Posts Tagged drug policy

Colorado, Marijuana, and the Failed War on Drugs

Colorado, as we know, has legalized personal possession of marijuana.  It’s an experiment and it may or may not work, but I have a hard time imagining the outcome will be any worse than the outcome of our war on drugs.  As public policy goes, I think Colorado is moving in the right direction.

I’m thinking about this issue morning because of a post from Mano Singham that linked to an interview by Dr. Lester Grinspoon about marijuana that has some amazing quotes.

It’s certainly a good recreational drug—better than alcohol or any other drug  that might be considered recreational. It’s so…free. You don’t have a hangover,  it’s less expensive in the long run, it doesn’t compromise functioning in a way  that alcohol can.

Read more:

And this about his personal experience and observation: Read the rest of this entry »

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Vancouver’s Supervised Injection Site

I remember hearing about the supervised injection center in Vancouver a few years ago and I haven’t given it any thought since then.  It seems like an idea worth trying:

There was a big push to get a facility like this opened in the late ’90s when overdose rates in British Columbia were reaching epidemic proportions. I think in 1997 we had something like over 450 overdose deaths in the province. Those are absolutely needless deaths.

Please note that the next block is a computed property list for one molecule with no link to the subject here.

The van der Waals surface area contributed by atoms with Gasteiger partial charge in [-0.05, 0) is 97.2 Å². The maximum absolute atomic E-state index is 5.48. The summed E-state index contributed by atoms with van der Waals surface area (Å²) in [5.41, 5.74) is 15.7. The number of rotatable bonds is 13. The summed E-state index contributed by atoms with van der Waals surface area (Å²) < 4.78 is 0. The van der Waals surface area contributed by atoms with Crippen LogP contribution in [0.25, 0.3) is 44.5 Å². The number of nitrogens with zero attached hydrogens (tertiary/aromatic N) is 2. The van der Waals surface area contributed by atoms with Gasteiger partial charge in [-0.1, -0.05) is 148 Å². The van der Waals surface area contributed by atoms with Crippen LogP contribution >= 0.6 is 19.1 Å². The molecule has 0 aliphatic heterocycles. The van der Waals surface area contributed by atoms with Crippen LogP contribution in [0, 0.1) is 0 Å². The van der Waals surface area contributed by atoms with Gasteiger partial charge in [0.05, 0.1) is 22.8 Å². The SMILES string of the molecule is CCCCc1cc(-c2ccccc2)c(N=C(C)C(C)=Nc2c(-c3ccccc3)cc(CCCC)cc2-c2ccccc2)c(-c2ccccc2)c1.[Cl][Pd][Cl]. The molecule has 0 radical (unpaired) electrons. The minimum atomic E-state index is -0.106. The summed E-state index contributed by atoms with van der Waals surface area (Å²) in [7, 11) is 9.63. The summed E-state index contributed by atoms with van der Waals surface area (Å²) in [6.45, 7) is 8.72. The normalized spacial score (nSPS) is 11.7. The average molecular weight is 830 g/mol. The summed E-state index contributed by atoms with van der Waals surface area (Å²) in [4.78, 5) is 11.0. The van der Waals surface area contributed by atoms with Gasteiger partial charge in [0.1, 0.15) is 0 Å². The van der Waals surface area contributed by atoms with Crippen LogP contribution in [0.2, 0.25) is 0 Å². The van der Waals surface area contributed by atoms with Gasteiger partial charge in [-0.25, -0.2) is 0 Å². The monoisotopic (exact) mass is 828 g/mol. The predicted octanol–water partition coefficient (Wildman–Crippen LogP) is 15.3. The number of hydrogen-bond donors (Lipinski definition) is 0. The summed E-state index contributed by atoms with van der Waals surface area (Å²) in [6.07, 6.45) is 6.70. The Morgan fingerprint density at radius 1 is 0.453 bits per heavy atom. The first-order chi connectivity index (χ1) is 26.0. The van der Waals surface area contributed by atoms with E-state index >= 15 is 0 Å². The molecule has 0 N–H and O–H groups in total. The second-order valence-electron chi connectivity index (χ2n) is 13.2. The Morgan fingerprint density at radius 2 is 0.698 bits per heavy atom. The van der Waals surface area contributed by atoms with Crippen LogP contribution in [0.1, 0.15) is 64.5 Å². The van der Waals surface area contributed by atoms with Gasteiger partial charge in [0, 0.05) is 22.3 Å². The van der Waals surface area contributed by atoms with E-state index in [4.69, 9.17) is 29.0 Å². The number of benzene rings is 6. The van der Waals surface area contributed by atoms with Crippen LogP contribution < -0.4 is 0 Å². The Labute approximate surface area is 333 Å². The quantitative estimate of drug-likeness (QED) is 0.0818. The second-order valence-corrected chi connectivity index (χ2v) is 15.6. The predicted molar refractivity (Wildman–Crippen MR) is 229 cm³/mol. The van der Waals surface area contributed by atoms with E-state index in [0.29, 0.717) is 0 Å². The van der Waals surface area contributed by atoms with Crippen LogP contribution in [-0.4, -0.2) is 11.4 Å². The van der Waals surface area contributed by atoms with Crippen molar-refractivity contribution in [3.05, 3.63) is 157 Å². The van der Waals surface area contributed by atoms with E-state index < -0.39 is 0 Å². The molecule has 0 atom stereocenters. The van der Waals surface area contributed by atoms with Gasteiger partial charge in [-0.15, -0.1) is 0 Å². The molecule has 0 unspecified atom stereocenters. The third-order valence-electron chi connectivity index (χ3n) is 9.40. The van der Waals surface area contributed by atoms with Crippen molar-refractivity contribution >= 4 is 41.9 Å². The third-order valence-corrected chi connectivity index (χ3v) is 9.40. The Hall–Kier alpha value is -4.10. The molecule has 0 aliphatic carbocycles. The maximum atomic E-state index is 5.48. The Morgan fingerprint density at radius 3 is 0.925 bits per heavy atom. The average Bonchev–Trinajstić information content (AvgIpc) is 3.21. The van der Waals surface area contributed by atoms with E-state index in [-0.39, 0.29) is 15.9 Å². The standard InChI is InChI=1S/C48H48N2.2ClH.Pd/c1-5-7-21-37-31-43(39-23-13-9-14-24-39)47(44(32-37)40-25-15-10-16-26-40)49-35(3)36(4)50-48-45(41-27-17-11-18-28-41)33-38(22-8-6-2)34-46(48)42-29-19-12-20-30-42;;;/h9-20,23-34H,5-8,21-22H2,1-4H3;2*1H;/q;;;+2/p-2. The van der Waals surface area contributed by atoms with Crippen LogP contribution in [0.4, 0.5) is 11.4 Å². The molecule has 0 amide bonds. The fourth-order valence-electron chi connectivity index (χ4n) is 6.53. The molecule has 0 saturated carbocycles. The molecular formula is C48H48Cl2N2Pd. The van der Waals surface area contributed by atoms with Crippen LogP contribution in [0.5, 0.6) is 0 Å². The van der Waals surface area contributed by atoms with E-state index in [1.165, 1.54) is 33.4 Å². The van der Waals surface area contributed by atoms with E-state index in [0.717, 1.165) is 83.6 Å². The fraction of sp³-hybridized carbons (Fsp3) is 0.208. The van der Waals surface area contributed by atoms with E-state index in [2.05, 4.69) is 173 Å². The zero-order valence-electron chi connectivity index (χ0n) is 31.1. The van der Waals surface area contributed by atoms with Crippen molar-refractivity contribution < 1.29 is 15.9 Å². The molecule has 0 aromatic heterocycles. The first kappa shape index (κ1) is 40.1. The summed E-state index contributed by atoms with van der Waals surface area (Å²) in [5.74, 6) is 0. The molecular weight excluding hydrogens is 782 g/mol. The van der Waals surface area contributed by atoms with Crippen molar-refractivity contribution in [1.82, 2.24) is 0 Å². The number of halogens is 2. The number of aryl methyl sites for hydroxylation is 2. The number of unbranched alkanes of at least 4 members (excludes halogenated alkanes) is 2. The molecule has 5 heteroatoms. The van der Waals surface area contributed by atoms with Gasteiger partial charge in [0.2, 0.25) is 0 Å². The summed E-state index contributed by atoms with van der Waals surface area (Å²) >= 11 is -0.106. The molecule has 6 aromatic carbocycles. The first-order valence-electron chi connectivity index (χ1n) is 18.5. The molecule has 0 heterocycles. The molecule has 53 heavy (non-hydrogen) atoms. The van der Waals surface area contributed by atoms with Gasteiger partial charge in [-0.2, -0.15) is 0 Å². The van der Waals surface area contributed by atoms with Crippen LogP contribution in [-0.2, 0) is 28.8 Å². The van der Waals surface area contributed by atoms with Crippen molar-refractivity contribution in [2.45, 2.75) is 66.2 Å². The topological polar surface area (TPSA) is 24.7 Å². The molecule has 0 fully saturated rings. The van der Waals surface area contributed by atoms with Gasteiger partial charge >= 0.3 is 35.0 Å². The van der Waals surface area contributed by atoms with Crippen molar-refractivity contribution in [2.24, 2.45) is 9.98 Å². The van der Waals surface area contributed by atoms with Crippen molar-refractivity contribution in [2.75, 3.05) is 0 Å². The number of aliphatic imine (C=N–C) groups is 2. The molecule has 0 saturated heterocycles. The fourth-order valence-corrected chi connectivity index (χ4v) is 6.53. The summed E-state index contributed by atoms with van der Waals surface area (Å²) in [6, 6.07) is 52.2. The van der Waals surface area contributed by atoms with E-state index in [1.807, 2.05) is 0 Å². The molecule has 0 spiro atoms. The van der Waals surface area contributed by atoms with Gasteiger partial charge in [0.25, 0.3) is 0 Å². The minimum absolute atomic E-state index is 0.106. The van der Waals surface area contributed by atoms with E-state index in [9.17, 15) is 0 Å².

Participants at InSite have their own booth, which is clean and sanitary. We offer them new needles, alcohol swabs, a sink to wash their hands and medical care. We can dress their wounds and address chronic health issues. We can also link them up with income assistance and housing.

At our front desk, people can pick up equipment such as condoms, lubrication, needles, cookers, filters and everything you need for injecting safely. We give out as much as people think they need. You could take hundreds of needles if you want. There’s no limit. It’s not a one-for-one needle exchange.

Also, we ask that participants maintain the confidentiality of others who use the site.

They use the harm reduction model:

Well, first, we’re trying to reduce harm any way we can without requiring abstinence. We’re not trying to push things on people. I mean, we want people to be abstinent, but that’s not our expectation. Our push is to promote safety and harm reduction.

The approach we take is to promote self-respect. We’re trying to get people to respect themselves regardless of their addictions or whatever’s going on. It’s pretty much unconditional. We’re not going to meet these people with a bunch of shame. We’re not going to lump our expectations and our hopes onto them. Usually they feel shitty enough themselves. They already know that they fucked up. They’re already their own worst enemy.

We’re in this beautiful position where we’re not family and we’re not friends. We have the capacity to accept them again, easily and openly.

And why should tax payers support such a center?

People often ask why taxpayers should be paying to enable others to get high. It’s really backward. Research supports that InSite is cost-effective in preventing the spread of Hepatitis C and HIV, which are really expensive to treat and maintain. So it’s cost-saving. Every cost-benefit analysis I’ve seen has supported InSite.

The war on drugs has failed.  It’s incarcerated god knows how many people with treating their addiction, it’s costs untold amounts of wealth and the drug problem isn’t going away.  Drug addiction is a medical problem with legal aspects, not a criminal problem with a medical side.  It’s time we stopped pretending we can jail everyone whose ever smoked a joint and think that we’ve solved the problem of drugs.

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